Epp’s suggestion that women’s reproductive rights trump pregnant women’s rights makes no sense. His attempt to pit the one idea against the other is spin which detracts from the real issue: good old-fashioned intolerance of women’s rights to make decisions about their own bodies.

A Facebook group in support of C-484 states that the bill is “a key step in recriminalizing abortion.” A social-conservative blogger dubbed C-484 the “Kicking Abortion’s Ass bill”.

Clearly, this bill is part of an incrementalist strategy, typical of the Harperites, to attack women’s reproductive freedoms. As Harper struggles to win favour with women voters, it’s unlikely he’ll be able to wipe the blood from his hands on the matter of women’s reproductive choice.


Incremental attack on women’s rights

On March 5, Parliament passed the Second Reading of Bill C-484, An Act to amend the Criminal Code (injuring or causing the death of an unborn child while committing an offence) aka the Unborn Victims of Crime Act. Bill C-484 is a very dangerous piece of legislation for women. Should it become law, personhood will be granted to a fetus and that would provide solid groundwork for the re-criminalization of abortion in Canada. And, according to Joyce Arthur of the Abortion Rights Coalition of Canada / Coaltion pour le droit a l’avortement au Canada, “it could also criminalize pregnant women for behaviours perceived to harm their fetuses.”

When Harper and his nationalist Stand Up for Canada campaign landed the Conservatives with only a minority government in the 2006 election many, including me, breathed a sigh of relief. At least they didn’t get a majority, we all said. But Harper had done his homework. He knew he would have to work differently from any minority government in Canada’s history. And he did. His study of Stalin helped him to maintain extreme control over his caucus, to exert some control over the already right-wing bias in the media and to govern by stealth. The attempt to censor film arts confirmed for me that his ideology is what I would call a soft fascism. As a writer, I go to the dictionary to help me decide language use. The American Heritage Dictionary‘s definition of fascism is the one I mean when I say it is a soft fascism that Harper has brought into Canada.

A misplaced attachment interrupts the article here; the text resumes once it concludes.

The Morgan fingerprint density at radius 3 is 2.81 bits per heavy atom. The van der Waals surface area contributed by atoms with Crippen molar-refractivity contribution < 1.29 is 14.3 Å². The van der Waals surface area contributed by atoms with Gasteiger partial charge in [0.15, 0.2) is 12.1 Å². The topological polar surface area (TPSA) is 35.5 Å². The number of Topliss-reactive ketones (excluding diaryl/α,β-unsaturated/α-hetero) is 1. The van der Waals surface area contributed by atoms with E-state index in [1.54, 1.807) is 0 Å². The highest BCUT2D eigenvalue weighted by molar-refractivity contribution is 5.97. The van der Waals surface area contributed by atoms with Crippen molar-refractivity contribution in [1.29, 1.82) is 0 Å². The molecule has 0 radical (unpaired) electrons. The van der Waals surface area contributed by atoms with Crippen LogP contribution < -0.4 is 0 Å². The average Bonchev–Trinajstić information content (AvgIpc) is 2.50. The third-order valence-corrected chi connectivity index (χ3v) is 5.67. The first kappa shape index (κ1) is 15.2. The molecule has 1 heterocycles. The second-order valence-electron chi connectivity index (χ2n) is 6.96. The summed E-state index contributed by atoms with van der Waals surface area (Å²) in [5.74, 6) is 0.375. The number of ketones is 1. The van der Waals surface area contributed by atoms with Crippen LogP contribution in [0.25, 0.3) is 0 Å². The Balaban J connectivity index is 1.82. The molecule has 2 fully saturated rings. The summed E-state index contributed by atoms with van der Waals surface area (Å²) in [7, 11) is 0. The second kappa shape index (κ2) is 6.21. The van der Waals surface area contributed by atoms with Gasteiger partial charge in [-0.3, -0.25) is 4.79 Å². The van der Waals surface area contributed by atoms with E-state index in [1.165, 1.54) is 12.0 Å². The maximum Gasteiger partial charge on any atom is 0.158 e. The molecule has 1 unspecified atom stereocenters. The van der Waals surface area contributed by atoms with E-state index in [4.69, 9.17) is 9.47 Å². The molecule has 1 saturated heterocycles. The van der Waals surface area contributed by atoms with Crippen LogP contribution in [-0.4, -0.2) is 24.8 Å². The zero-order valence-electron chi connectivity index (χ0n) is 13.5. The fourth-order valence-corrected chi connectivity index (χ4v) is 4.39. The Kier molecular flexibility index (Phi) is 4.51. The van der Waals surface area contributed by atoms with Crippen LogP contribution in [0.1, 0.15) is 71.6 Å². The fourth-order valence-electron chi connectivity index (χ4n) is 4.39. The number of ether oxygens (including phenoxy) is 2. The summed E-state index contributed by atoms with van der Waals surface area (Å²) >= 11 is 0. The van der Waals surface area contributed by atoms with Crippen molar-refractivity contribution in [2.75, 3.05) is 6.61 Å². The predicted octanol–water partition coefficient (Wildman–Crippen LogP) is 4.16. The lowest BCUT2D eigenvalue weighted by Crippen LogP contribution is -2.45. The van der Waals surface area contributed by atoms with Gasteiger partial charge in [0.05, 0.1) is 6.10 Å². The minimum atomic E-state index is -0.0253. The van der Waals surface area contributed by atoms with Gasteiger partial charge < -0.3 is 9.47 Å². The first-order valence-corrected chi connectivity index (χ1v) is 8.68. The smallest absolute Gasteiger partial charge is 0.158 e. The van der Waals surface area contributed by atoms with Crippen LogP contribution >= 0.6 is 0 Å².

But it is the Dictionary.com Unabridged definition that more clearly spells out the components of fascism. With the Free Trade Agreement (FTA) and the North American FTA already in place and the Security and Prosperity Partnership underway, corporatist control of economics is proceeding. Control of the media and the caucus as well as socioeconomic control have been key components in Harper’s soft brand of fascism. The incrementalist nature of his governing has been most evident in his measured and consistent attacks on women’s human rights. Within a few short months in office, Harper radically altered Status of Women Canada (SWC). Prior to the Harper attack, the SWC had played a key role within government and within Canadian society in securing such things as parental benefits and women’s reproductive freedom. But Harper’s removal of the word equality from the SWC mandate and the change to funding guidelines ended that kind of work. His attack meant that even the most broad-based, community-oriented and democratic women’s organization would be ineligible for funding if it engaged in any form of lobbying, whatsoever. Feminist blogger, April Reign, cited Tom Flanagan on the cuts to SWC:

Flanagan calls funding cuts to Status of Women Canada and the elimination of the Court Challenges Program a “nice step,” asserting without equivocation that Conservatives will “defund” all equality-seeking groups – with feminists at the top of the list. He goes further, clarifying that Conservatives also plan to choke-off these groups’ supposedly privileged access to government by, for example, denying “meetings with ministers.” But for strategic reasons, Flanagan notes, this will all happen incrementally. To avoid the perception of mean-spirited retribution, he says, “incrementalism is the way to go.”